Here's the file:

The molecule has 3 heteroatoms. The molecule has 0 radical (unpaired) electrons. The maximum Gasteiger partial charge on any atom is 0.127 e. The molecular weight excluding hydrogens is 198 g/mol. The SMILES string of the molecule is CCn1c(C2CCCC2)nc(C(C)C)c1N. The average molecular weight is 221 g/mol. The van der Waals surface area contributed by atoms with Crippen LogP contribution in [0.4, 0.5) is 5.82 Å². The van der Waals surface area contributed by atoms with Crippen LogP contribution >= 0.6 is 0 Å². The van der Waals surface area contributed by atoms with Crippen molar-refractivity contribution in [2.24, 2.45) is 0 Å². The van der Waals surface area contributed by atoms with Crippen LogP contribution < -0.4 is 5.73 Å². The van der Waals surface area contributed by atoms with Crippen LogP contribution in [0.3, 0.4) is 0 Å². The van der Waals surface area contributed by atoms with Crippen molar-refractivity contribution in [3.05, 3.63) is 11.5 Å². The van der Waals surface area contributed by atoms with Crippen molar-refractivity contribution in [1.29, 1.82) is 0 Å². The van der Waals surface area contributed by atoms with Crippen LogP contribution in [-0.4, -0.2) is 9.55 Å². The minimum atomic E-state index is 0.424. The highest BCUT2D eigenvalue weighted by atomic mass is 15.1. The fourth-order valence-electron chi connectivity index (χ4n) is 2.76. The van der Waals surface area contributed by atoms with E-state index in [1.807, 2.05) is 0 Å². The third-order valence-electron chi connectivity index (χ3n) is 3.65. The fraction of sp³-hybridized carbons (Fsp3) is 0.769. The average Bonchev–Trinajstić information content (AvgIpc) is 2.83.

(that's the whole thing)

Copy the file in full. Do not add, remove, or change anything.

The molecule has 3 heteroatoms. The molecule has 0 radical (unpaired) electrons. The maximum Gasteiger partial charge on any atom is 0.127 e. The molecular weight excluding hydrogens is 198 g/mol. The SMILES string of the molecule is CCn1c(C2CCCC2)nc(C(C)C)c1N. The average molecular weight is 221 g/mol. The van der Waals surface area contributed by atoms with Crippen LogP contribution in [0.4, 0.5) is 5.82 Å². The van der Waals surface area contributed by atoms with Crippen LogP contribution >= 0.6 is 0 Å². The van der Waals surface area contributed by atoms with Crippen molar-refractivity contribution in [2.24, 2.45) is 0 Å². The van der Waals surface area contributed by atoms with Crippen LogP contribution < -0.4 is 5.73 Å². The van der Waals surface area contributed by atoms with Crippen LogP contribution in [0.3, 0.4) is 0 Å². The van der Waals surface area contributed by atoms with Crippen molar-refractivity contribution in [3.05, 3.63) is 11.5 Å². The van der Waals surface area contributed by atoms with Crippen molar-refractivity contribution in [1.29, 1.82) is 0 Å². The van der Waals surface area contributed by atoms with Crippen LogP contribution in [-0.4, -0.2) is 9.55 Å². The minimum atomic E-state index is 0.424. The highest BCUT2D eigenvalue weighted by atomic mass is 15.1. The fourth-order valence-electron chi connectivity index (χ4n) is 2.76. The van der Waals surface area contributed by atoms with E-state index in [1.807, 2.05) is 0 Å². The third-order valence-electron chi connectivity index (χ3n) is 3.65. The fraction of sp³-hybridized carbons (Fsp3) is 0.769. The average Bonchev–Trinajstić information content (AvgIpc) is 2.83.